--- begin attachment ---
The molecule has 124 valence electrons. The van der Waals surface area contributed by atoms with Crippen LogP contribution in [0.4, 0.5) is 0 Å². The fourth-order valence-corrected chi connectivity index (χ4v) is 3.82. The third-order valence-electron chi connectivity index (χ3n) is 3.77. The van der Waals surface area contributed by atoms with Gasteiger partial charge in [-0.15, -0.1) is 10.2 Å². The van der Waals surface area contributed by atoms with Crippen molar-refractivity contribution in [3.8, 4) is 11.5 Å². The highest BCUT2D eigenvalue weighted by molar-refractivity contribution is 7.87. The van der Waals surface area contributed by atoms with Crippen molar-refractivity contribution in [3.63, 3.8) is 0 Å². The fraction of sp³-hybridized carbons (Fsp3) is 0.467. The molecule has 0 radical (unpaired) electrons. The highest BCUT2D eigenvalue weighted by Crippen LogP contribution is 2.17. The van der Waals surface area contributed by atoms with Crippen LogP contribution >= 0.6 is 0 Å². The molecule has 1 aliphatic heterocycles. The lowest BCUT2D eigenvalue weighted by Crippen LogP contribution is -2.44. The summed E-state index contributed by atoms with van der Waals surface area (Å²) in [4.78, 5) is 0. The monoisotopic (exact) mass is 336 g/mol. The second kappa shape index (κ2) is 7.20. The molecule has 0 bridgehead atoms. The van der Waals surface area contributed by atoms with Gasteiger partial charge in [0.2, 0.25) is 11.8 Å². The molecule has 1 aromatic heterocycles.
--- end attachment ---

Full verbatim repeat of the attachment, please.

The molecule has 124 valence electrons. The van der Waals surface area contributed by atoms with Crippen LogP contribution in [0.4, 0.5) is 0 Å². The fourth-order valence-corrected chi connectivity index (χ4v) is 3.82. The third-order valence-electron chi connectivity index (χ3n) is 3.77. The van der Waals surface area contributed by atoms with Gasteiger partial charge in [-0.15, -0.1) is 10.2 Å². The van der Waals surface area contributed by atoms with Crippen molar-refractivity contribution in [3.8, 4) is 11.5 Å². The highest BCUT2D eigenvalue weighted by molar-refractivity contribution is 7.87. The van der Waals surface area contributed by atoms with Crippen molar-refractivity contribution in [3.63, 3.8) is 0 Å². The fraction of sp³-hybridized carbons (Fsp3) is 0.467. The molecule has 0 radical (unpaired) electrons. The highest BCUT2D eigenvalue weighted by Crippen LogP contribution is 2.17. The van der Waals surface area contributed by atoms with Crippen LogP contribution >= 0.6 is 0 Å². The molecule has 1 aliphatic heterocycles. The lowest BCUT2D eigenvalue weighted by Crippen LogP contribution is -2.44. The summed E-state index contributed by atoms with van der Waals surface area (Å²) in [4.78, 5) is 0. The monoisotopic (exact) mass is 336 g/mol. The second kappa shape index (κ2) is 7.20. The molecule has 0 bridgehead atoms. The van der Waals surface area contributed by atoms with Gasteiger partial charge in [0.2, 0.25) is 11.8 Å². The molecule has 1 aromatic heterocycles.